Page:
Genicular artery embolization ‘highly effective’ in reducing knee OA pain
Genicular artery embolization is safe and “highly effective” in reducing symptoms of moderate to severe knee osteoarthritis in patients who have been unresponsive to other conservative therapy, according to data.
“When we talk about the treatment options for knee OA, I think most of us are familiar [with] two categories — either you do nothing and rest up your knee or you can take medications, such as Tylenol or ibuprofen — and that works for the majority of people, although it’s relatively temporary,” Siddharth A. Padia, MD, FSIR, a professor of radiology at UCLA and lead author of the study, said during a press briefing that highlighted findings to be presented at the Society of Interventional Radiology Annual Scientific Meeting.
“When those stop working, many people will get joint injections — typically a steroid, such as cortisone, or a gel,” he added. “A typical joint injection lasts from anywhere from 1 to 3 months, so it is not built as a long-term solution. Currently, the only long-term solution is knee replacement, which does work, and it is recommended for people with severe, symptomatic OA, but the challenge with total knee replacement is that it does involve anesthesia, a hospital stay and a prolonged recovery and rehabilitation time.”
Genicular artery embolization, on the other hand, is a procedure performed by interventional radiologists that reduces pain and symptoms by decreasing inflammation. This is done by slowing down, or embolizing, blood flow in the knee, Padia said.
The outpatient procedure takes 2 hours to complete. It does not require general anesthesia, but uses conscious sedation through an IV and a numbing anesthetic at the fold of the knee. A small catheter is inserted into the blood vessel in the leg and guided via X-ray into the knee. Contrast dye is injected. An angiogram is performed.
Identify artery branches
The resulting angiogram then allows providers to locate specific branches of the artery that are abnormally inflamed. A small amount of embolization particles is then injected into the area, reducing inflammation.
“It’s this inflammation in the knee joint that causes people’s pain and physical dysfunction,” Padia said. “In theory, if we can reduce the inflammation, we can make people’s pain go away and make their function overall improved.”
To analyze the safety and efficacy of this procedure in patients with symptomatic knee OA, Padia and colleagues conducted a prospective, single-center, open-label study. The researchers enrolled 40 adults aged 40 to 80 years with radiographic knee OA and moderate or severe knee pain, who had no prior knee surgery and were either not candidates for, or unwilling to receive, future surgeries. Participants were also required to have been unresponsive to conservative treatment, including NSAIDs or joint injections.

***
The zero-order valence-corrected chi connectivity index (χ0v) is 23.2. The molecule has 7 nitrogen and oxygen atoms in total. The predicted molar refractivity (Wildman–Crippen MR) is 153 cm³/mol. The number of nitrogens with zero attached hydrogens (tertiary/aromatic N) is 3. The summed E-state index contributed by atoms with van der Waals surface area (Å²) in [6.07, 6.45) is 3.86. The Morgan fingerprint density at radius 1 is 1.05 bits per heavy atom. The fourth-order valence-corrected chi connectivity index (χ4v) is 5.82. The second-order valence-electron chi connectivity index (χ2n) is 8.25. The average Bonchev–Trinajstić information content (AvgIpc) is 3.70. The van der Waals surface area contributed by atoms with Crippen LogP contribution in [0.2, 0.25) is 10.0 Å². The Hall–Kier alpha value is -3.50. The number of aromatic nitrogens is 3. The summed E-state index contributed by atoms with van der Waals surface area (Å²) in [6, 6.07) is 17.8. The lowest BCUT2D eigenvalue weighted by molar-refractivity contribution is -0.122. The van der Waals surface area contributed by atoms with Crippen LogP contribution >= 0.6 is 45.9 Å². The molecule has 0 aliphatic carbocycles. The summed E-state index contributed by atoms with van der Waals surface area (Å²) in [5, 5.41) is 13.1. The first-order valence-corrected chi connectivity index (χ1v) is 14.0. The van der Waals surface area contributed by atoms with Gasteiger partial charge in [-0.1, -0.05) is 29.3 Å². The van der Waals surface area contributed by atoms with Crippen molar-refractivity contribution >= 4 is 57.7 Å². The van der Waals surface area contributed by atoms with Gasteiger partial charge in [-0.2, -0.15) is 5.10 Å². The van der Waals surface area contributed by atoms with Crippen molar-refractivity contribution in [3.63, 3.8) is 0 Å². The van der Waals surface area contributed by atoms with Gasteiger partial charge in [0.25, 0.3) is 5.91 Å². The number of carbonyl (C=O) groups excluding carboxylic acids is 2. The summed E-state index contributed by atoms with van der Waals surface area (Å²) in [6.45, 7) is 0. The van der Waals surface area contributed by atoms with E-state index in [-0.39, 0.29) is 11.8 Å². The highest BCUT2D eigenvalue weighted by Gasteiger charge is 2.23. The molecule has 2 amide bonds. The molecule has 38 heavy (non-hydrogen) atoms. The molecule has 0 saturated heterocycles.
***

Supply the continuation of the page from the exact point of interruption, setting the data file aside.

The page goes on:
Technical success in 100% of patients
The researchers studied participants’ baseline pain through the VAS and their symptom scores via WOMAC. Genicular artery embolization was performed in all participants using 100 m particles (Embozene, Varian), injected into one to three arteries associated with the location of the patient’s pain. Padia and colleagues assessed adverse events and symptom scores at 1 week, 1 month, 3 months, 6 months and 1 year following the procedure.
Technical success was achieved in 100% of participants. Among patients, temporary skin discoloration and mild knee pain following the procedure were common and expected. Treatment-related adverse events included a groin hematoma requiring overnight observation in one patient, self-resolving focal skin ulceration in seven patients and asymptomatic small bone infarction identified with MRI in two patients.
At 12 months, median WOMAC scores decreased 60% from 52 to 21. Baseline pain scores decreased 63% during the same time, from a median of 8/10 to 3/10. Among participants, 67.5% experienced greater than 50% reduction in WOMAC scores and 70% demonstrated greater than 50% reduction in pain scores.
“Based on the conclusions of this trial, we have the potential to completely disrupt and change the way patients with knee OA are treated,” Padia said.
Editor’s note: The evidence-based initial treatment for OA of the knee includes avoidance of aggravating activities, exercise to maintain motion and strength, weight loss, and acetaminophen and/or NSAIDs for discomfort. – Anthony A. Romeo, MD, Chief Medical Editor, Orthopedics Today
- For more information:
- Siddharth A. Padia, MD, FSIR, can be reached in the department of radiology at UCLA, 757 Westwood Plaza, Floor 1, Los Angeles, CA 90095; email: firstname.lastname@example.org.